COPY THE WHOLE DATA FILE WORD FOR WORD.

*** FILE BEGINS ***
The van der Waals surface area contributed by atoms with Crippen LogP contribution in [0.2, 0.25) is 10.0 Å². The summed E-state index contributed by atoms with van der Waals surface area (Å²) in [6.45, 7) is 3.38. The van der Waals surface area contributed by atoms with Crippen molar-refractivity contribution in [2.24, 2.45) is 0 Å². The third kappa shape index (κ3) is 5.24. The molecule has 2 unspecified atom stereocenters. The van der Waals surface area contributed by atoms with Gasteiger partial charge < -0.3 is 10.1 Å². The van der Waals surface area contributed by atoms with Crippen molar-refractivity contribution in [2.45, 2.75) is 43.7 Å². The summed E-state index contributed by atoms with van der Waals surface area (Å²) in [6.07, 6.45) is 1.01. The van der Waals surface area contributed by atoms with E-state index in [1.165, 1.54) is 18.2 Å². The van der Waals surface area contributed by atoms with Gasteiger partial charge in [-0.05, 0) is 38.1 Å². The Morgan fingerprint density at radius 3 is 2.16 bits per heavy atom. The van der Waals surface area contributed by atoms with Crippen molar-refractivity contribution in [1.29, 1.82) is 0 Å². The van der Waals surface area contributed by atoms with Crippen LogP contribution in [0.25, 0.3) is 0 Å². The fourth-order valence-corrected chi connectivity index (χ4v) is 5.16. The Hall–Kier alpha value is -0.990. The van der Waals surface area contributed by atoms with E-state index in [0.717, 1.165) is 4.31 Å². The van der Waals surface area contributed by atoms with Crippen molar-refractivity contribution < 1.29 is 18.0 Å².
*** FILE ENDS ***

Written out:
The van der Waals surface area contributed by atoms with Crippen LogP contribution in [0.2, 0.25) is 10.0 Å². The summed E-state index contributed by atoms with van der Waals surface area (Å²) in [6.45, 7) is 3.38. The van der Waals surface area contributed by atoms with Crippen molar-refractivity contribution in [2.24, 2.45) is 0 Å². The third kappa shape index (κ3) is 5.24. The molecule has 2 unspecified atom stereocenters. The van der Waals surface area contributed by atoms with Gasteiger partial charge < -0.3 is 10.1 Å². The van der Waals surface area contributed by atoms with Crippen molar-refractivity contribution in [2.45, 2.75) is 43.7 Å². The summed E-state index contributed by atoms with van der Waals surface area (Å²) in [6.07, 6.45) is 1.01. The van der Waals surface area contributed by atoms with E-state index in [1.165, 1.54) is 18.2 Å². The van der Waals surface area contributed by atoms with Gasteiger partial charge in [-0.05, 0) is 38.1 Å². The Morgan fingerprint density at radius 3 is 2.16 bits per heavy atom. The van der Waals surface area contributed by atoms with Crippen molar-refractivity contribution in [1.29, 1.82) is 0 Å². The van der Waals surface area contributed by atoms with Crippen LogP contribution in [0.25, 0.3) is 0 Å². The fourth-order valence-corrected chi connectivity index (χ4v) is 5.16. The Hall–Kier alpha value is -0.990. The van der Waals surface area contributed by atoms with E-state index in [0.717, 1.165) is 4.31 Å². The van der Waals surface area contributed by atoms with Crippen molar-refractivity contribution < 1.29 is 18.0 Å².